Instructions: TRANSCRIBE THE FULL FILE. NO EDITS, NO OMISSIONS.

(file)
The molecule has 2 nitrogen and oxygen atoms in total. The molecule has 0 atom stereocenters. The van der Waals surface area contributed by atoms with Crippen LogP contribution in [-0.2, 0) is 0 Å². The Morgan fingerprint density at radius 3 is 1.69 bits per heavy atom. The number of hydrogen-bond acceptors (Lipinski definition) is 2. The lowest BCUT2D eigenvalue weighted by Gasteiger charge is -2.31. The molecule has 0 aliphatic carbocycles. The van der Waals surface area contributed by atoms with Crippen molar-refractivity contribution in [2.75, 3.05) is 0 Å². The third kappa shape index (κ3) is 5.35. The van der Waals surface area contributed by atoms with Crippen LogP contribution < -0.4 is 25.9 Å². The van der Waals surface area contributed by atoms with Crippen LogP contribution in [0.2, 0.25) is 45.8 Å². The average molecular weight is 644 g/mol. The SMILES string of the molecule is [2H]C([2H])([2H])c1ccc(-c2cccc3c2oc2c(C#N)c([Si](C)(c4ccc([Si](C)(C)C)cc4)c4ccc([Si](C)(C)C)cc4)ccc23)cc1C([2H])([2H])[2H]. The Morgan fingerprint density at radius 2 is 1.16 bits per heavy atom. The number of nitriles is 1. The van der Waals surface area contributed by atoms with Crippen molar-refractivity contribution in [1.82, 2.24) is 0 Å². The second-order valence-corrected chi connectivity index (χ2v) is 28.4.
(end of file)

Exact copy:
The molecule has 2 nitrogen and oxygen atoms in total. The molecule has 0 atom stereocenters. The van der Waals surface area contributed by atoms with Crippen LogP contribution in [-0.2, 0) is 0 Å². The Morgan fingerprint density at radius 3 is 1.69 bits per heavy atom. The number of hydrogen-bond acceptors (Lipinski definition) is 2. The lowest BCUT2D eigenvalue weighted by Gasteiger charge is -2.31. The molecule has 0 aliphatic carbocycles. The van der Waals surface area contributed by atoms with Crippen molar-refractivity contribution in [2.75, 3.05) is 0 Å². The third kappa shape index (κ3) is 5.35. The van der Waals surface area contributed by atoms with Crippen LogP contribution < -0.4 is 25.9 Å². The van der Waals surface area contributed by atoms with Crippen LogP contribution in [0.2, 0.25) is 45.8 Å². The average molecular weight is 644 g/mol. The SMILES string of the molecule is [2H]C([2H])([2H])c1ccc(-c2cccc3c2oc2c(C#N)c([Si](C)(c4ccc([Si](C)(C)C)cc4)c4ccc([Si](C)(C)C)cc4)ccc23)cc1C([2H])([2H])[2H]. The Morgan fingerprint density at radius 2 is 1.16 bits per heavy atom. The number of nitriles is 1. The van der Waals surface area contributed by atoms with Crippen molar-refractivity contribution in [1.82, 2.24) is 0 Å². The second-order valence-corrected chi connectivity index (χ2v) is 28.4.